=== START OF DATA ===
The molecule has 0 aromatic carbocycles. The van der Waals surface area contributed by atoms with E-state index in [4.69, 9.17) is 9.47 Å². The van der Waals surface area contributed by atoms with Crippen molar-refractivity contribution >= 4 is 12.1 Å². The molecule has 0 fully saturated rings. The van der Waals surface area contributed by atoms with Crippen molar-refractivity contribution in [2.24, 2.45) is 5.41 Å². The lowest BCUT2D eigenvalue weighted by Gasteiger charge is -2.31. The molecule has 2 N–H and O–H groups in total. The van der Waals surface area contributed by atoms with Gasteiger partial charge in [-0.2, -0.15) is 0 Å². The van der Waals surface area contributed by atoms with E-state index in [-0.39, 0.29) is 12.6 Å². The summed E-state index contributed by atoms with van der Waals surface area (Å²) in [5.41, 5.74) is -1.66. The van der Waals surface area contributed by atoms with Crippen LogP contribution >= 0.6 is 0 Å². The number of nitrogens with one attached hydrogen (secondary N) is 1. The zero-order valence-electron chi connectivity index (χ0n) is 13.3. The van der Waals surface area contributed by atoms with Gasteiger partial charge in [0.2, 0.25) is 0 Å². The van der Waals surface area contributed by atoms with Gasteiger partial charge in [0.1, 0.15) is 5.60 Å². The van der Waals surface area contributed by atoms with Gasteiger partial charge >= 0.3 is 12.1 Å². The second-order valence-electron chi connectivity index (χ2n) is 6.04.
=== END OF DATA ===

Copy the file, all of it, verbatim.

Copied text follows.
The molecule has 0 aromatic carbocycles. The van der Waals surface area contributed by atoms with E-state index in [4.69, 9.17) is 9.47 Å². The van der Waals surface area contributed by atoms with Crippen molar-refractivity contribution >= 4 is 12.1 Å². The molecule has 0 fully saturated rings. The van der Waals surface area contributed by atoms with Crippen molar-refractivity contribution in [2.24, 2.45) is 5.41 Å². The lowest BCUT2D eigenvalue weighted by Gasteiger charge is -2.31. The molecule has 2 N–H and O–H groups in total. The van der Waals surface area contributed by atoms with Gasteiger partial charge in [-0.2, -0.15) is 0 Å². The van der Waals surface area contributed by atoms with E-state index in [-0.39, 0.29) is 12.6 Å². The summed E-state index contributed by atoms with van der Waals surface area (Å²) in [5.41, 5.74) is -1.66. The van der Waals surface area contributed by atoms with Crippen LogP contribution >= 0.6 is 0 Å². The number of nitrogens with one attached hydrogen (secondary N) is 1. The zero-order valence-electron chi connectivity index (χ0n) is 13.3. The van der Waals surface area contributed by atoms with Gasteiger partial charge in [0.2, 0.25) is 0 Å². The van der Waals surface area contributed by atoms with Gasteiger partial charge in [0.1, 0.15) is 5.60 Å². The van der Waals surface area contributed by atoms with Gasteiger partial charge >= 0.3 is 12.1 Å². The second-order valence-electron chi connectivity index (χ2n) is 6.04.